Prime Minister Julia Gillard had told world leaders she’ll drive a push to end global poverty by creating green jobs, despite green groups and unions accusing the world environment summit of being a failure.
In a seven-minute address to the United Nations sustainable development conference in Rio de Janeiro on Friday morning (AEST), Ms Gillard said that even though government heads had “already lowered other important ambitions”, it was important that the world put in place sustainable development goals (SDGs).
Ms Gillard and the Australian delegation have pushed hard for SDGs to replace eight UN millennium development goals, put in place to fight global poverty in 2000 and which expire in 2015.
The prime minister has been appointed to co-chair a taskforce to oversee the final years of the millennium goals and ensure the 191 signatory nations meet their commitments.
“Everyone here knows that collective action is hard – and that global collective action can be even harder,” Ms Gillard said.
But targets work, Ms Gillard said, and create the firmest possible basis for long-term success.
Ms Gillard said Australia was playing its part in addressing climate change and creating green jobs by putting in place a carbon pricing scheme from July 1 and investing in renewable energy technology.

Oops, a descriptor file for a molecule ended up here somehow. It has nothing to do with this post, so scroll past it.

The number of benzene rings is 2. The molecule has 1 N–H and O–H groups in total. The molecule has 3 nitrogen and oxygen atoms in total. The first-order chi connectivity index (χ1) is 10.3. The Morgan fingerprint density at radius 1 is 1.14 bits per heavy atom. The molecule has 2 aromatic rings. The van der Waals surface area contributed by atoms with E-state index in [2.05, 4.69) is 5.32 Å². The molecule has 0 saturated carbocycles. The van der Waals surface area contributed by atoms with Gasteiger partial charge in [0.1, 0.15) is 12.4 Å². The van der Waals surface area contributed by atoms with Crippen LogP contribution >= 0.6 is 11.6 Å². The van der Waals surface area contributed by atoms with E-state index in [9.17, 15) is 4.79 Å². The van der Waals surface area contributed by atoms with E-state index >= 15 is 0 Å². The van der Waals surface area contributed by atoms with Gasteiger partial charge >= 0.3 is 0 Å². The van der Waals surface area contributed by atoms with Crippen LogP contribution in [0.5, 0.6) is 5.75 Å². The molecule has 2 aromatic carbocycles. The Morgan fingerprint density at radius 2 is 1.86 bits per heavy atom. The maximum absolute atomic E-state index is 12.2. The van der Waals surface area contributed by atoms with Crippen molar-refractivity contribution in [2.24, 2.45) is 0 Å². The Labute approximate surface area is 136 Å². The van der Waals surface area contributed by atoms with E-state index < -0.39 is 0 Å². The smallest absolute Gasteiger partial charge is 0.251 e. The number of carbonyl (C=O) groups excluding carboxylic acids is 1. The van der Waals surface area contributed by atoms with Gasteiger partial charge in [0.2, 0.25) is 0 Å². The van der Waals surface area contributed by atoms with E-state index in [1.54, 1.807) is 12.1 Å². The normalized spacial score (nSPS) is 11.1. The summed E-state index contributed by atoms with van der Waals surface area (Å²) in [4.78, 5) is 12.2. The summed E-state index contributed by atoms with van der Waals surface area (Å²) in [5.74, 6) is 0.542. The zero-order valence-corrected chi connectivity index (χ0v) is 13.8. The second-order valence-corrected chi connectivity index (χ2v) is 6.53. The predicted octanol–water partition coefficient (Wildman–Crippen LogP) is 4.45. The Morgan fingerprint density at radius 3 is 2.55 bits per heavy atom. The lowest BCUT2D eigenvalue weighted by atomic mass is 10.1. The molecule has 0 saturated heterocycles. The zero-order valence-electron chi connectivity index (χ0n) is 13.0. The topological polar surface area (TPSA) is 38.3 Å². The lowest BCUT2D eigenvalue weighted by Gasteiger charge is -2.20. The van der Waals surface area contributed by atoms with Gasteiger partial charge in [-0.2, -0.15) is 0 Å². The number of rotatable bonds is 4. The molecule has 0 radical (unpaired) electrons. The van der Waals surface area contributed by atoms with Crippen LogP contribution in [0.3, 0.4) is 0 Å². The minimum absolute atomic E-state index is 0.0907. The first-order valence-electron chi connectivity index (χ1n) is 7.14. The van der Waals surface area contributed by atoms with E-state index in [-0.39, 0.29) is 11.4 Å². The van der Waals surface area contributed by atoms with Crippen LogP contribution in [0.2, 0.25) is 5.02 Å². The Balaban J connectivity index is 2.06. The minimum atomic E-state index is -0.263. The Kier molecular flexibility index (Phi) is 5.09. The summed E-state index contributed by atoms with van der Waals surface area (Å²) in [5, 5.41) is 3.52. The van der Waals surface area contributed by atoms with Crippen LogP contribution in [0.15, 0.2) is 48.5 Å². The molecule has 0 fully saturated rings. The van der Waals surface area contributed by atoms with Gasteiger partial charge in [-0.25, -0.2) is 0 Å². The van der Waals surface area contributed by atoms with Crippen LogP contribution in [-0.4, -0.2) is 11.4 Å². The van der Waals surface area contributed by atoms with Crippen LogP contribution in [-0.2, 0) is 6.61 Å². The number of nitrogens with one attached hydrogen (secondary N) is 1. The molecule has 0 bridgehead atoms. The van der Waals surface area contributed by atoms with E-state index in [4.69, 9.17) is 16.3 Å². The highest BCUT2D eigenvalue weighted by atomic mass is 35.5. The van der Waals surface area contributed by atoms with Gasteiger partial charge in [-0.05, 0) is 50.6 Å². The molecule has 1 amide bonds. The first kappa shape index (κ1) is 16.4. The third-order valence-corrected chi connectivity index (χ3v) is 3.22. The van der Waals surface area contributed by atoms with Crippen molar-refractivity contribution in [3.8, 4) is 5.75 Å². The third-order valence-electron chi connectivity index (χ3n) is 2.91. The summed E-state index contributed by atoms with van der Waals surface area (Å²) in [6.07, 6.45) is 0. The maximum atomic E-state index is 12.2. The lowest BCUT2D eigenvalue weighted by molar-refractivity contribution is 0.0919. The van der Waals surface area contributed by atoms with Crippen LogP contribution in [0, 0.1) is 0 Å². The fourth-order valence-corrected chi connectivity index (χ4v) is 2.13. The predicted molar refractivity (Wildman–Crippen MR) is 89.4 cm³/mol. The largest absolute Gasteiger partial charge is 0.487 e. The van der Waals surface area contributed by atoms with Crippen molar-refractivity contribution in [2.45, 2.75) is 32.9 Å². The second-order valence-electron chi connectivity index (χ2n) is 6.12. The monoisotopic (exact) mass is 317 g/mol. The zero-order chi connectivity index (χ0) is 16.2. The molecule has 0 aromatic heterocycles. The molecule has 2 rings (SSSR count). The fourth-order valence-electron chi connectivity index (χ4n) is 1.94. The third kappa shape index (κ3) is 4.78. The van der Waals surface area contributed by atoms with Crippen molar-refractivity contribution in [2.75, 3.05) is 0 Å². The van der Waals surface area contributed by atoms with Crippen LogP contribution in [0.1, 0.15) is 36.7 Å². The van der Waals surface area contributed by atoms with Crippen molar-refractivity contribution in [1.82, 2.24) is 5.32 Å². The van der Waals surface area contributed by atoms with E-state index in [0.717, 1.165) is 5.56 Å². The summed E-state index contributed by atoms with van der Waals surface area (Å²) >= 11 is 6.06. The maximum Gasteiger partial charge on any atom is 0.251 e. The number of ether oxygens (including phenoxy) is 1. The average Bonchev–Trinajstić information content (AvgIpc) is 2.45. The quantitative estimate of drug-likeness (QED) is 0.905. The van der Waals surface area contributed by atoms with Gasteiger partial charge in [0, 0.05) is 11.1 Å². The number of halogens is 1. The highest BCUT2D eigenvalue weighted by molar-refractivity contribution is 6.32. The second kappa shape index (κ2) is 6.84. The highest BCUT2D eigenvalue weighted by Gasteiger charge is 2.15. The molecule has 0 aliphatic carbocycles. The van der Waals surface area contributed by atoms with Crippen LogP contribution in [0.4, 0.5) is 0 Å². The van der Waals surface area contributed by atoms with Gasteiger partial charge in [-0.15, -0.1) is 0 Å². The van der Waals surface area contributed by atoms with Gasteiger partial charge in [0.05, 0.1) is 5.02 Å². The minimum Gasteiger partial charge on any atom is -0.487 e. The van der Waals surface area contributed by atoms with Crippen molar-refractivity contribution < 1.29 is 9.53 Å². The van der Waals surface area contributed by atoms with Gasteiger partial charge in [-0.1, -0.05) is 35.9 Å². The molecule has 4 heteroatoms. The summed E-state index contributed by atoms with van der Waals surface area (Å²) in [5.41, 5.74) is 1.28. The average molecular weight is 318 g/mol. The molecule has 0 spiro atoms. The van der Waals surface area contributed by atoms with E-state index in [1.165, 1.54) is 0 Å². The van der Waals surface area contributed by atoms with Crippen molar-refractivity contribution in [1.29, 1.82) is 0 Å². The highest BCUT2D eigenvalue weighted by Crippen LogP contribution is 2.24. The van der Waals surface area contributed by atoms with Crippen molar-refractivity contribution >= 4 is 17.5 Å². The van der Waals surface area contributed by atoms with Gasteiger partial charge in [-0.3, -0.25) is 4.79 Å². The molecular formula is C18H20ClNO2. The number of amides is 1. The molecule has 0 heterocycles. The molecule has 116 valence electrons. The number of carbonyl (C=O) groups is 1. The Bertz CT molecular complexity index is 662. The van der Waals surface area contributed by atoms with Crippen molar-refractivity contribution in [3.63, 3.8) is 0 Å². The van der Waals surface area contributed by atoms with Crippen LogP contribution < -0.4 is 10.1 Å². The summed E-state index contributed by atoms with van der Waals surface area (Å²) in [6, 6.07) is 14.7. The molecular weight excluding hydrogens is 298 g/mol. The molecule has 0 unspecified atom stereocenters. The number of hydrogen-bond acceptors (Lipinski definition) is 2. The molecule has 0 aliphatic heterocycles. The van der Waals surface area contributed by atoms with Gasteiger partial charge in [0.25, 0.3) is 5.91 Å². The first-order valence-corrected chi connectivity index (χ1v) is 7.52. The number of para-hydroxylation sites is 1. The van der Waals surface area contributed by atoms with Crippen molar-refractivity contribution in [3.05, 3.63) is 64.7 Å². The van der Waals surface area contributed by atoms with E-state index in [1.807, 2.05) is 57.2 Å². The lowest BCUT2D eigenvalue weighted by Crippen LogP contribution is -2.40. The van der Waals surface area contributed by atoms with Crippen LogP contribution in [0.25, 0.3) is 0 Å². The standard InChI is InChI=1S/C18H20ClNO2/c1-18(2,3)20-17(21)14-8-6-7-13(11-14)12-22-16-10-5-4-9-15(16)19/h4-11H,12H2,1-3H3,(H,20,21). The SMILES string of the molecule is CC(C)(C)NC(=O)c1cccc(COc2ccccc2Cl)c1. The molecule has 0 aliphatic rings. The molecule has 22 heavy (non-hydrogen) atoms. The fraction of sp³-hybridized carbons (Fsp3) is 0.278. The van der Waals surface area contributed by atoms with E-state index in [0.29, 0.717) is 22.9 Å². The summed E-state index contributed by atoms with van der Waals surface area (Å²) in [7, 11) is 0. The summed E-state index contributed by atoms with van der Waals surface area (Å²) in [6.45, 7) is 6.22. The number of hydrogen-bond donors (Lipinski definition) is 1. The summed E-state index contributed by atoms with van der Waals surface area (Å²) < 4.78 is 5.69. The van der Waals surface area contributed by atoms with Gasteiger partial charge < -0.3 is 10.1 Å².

She also called for the establishment of a strong oceans governance convention.
“We are not here this week just to talk to each other, we’re here to decide, to agree – and then to act,” she said.
At the final day of the summit on Friday local time, delegates are expected to adopt a 50-page statement including a commitment to work on the new SDGs.
Australian Conservation Foundation executive director Don Henry told AAP that Australia had a good opportunity to play a role in drafting the SDGs over the next 18 months.
But he said the final agreement overall was weak.
“The main failure is there are not tangible concrete actions in the agreement,” Dr Henry said.
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